Pandemic pandemonium has gripped the world as Covid-19 infection rates have been on the exponential increase. In some countries, in order to contain local transmission, confirmed cases undergo a process of contact tracing and all those suspected of being in close proximity to the infected are placed into quarantine.

Telecom carriers are providing authorities with location data to enforce quarantine orders

The role of technology in contact tracing and enforcing quarantine orders has not escaped unnoticed by the authorities. The countries that have implemented some form of sharing of telco data with the government include the US, Italy, Germany, Austria, South Korea and Taiwan.

One of the most draconian programmes has been implemented by Taiwan, which uses a mobile-phone based “electronic fence”. Once put into quarantine, location-tracking is used to ensure that subjects comply with their stay-home orders. If subjects move away from their address or switch off their phones, an alert will be raised to the police. The authorities will contact the person within 15 minutes.

Location-tracking data is being used for contact tracing

As for infected cases, a laborious process of contact tracing is involved. Technology offers a fast and efficient way of obtaining data about the whereabouts of confirmed cases and of the people that came in contact with that person.

While some countries anonymise data, South Korea has taken invasion of privacy to uncomfortable levels. Using a system that draws from surveillance camera footage and credit card transactions to recreate the movements of confirmed cases. The Corona 100m app then alerts users when they approach 100 metres from a location visited by an infected person.

However, the notifications have been criticised as being embarrassingly detailed. The Guardian reports that one such message described a man in his 50s returning from Wuhan province in China with his 30-year-old secretary, fuelling speculation about an extramarital affair.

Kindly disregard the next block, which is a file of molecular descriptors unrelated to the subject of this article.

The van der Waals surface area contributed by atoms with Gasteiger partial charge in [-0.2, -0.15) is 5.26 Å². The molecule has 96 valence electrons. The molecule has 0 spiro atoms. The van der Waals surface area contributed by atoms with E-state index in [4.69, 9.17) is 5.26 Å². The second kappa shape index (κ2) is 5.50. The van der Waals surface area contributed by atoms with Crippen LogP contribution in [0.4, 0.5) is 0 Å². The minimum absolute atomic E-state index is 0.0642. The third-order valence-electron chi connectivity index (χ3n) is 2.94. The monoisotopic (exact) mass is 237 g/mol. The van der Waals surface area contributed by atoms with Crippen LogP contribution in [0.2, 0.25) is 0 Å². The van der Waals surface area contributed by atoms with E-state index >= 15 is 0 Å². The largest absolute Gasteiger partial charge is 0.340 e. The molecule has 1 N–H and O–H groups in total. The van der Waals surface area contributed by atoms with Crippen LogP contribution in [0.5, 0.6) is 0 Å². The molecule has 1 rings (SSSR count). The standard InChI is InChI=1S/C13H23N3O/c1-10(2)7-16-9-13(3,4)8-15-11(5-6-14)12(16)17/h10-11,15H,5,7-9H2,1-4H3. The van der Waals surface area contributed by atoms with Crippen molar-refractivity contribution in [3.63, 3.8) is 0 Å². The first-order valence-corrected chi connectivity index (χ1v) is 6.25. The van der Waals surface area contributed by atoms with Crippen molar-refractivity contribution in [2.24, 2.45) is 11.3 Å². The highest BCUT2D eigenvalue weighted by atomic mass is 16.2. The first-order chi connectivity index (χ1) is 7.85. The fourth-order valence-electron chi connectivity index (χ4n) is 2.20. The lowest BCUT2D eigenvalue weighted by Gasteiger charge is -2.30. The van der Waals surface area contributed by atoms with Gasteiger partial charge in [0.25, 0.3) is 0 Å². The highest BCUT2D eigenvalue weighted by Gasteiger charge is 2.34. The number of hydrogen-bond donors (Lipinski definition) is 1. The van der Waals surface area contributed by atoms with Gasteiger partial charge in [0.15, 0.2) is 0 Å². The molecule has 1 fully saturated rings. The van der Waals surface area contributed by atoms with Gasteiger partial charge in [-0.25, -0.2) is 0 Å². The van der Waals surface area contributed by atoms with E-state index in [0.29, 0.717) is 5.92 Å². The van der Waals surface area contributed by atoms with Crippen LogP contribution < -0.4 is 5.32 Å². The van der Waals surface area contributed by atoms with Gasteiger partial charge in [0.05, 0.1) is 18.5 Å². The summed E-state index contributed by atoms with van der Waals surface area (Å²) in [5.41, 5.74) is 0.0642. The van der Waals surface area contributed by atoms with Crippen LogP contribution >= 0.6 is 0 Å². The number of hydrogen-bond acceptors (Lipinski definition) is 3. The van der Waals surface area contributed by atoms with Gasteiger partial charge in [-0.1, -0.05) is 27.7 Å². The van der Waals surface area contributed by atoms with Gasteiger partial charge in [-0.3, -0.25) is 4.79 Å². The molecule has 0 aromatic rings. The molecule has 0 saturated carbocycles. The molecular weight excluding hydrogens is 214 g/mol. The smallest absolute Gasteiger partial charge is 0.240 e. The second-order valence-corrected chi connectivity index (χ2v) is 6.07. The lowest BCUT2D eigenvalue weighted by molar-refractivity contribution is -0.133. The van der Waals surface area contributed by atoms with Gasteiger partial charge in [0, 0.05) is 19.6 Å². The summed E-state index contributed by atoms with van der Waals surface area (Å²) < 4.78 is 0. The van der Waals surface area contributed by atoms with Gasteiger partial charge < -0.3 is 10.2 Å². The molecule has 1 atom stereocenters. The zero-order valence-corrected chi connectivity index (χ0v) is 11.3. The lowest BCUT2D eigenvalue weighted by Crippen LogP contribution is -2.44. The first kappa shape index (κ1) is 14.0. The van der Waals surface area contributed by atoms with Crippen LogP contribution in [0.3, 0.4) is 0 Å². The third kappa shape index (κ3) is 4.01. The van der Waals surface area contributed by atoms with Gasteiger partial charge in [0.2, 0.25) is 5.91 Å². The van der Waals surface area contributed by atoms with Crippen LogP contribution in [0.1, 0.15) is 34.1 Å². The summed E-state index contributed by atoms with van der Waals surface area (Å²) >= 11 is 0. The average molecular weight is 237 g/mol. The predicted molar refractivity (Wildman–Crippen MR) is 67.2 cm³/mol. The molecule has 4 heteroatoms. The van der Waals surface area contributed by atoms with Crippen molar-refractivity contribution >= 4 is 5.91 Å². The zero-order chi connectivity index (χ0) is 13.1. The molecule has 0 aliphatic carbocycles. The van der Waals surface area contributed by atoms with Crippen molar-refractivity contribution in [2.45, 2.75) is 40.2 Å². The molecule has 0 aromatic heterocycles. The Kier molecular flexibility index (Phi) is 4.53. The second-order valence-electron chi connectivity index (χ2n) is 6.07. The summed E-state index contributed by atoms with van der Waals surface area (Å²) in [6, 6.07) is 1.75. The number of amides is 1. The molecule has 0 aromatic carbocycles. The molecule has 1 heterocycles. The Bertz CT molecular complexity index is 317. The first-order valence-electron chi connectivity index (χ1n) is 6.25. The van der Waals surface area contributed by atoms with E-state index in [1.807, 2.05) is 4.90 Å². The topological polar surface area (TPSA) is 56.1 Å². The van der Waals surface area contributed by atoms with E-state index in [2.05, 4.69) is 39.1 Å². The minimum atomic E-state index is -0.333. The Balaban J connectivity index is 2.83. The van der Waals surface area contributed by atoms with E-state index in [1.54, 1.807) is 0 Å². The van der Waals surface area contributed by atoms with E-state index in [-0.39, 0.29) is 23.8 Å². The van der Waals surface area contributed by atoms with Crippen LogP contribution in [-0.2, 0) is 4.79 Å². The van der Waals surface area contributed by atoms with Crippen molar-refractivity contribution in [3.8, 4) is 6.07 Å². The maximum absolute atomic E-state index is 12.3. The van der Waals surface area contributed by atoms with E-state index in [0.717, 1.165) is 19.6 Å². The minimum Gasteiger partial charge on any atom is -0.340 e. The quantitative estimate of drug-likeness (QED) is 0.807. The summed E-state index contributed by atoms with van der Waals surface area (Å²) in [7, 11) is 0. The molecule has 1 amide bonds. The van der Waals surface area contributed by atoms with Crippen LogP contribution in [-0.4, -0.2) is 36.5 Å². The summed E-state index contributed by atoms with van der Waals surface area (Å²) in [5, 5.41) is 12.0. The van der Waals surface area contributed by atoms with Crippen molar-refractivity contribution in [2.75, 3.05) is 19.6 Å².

Another concern raised by critics is whether the level of surveillance that has been deployed will lapse when the Covid-19 crisis subsides, as promised by governments.

Telco data needs to strike a balance between individual privacy rights and the need to contain the pandemic

Digital privacy activists have raised concerns about the invasive measures implemented on the pretext of containing the pandemic. The other issue is the principle of consent. This is because some of these contact-tracing solutions will not be effective unless the majority or all of the population are tracked. However, some of the measures being used, such as gaining access to telco data, is being done without acquiring the individual permissions from phone users.

A solution developed by the Singapore government called TraceTogether could be a reasonable compromise. The app tracks Bluetooth “handshakes” when two users are in close proximity for more than 30 minutes. Data is stored locally on the user’s phone and permissions are required for the government to obtain that data. The usage of the app is on an opt-in basis and respectful of consent. The app has been made open sourced and other countries that are studying the app include Australia and Germany. A similar app has also been launched by Indonesia.

Opt in may not be effective

The caveat of an opt-in solution is that it may not achieve the critical mass needed to be effective, since these handshakes can only be recorded between two users that have the app.

However, Singapore is a small country and current uptake is more than 10% of the population. The same kind of traction cannot be guaranteed for other larger and more fractious societies.

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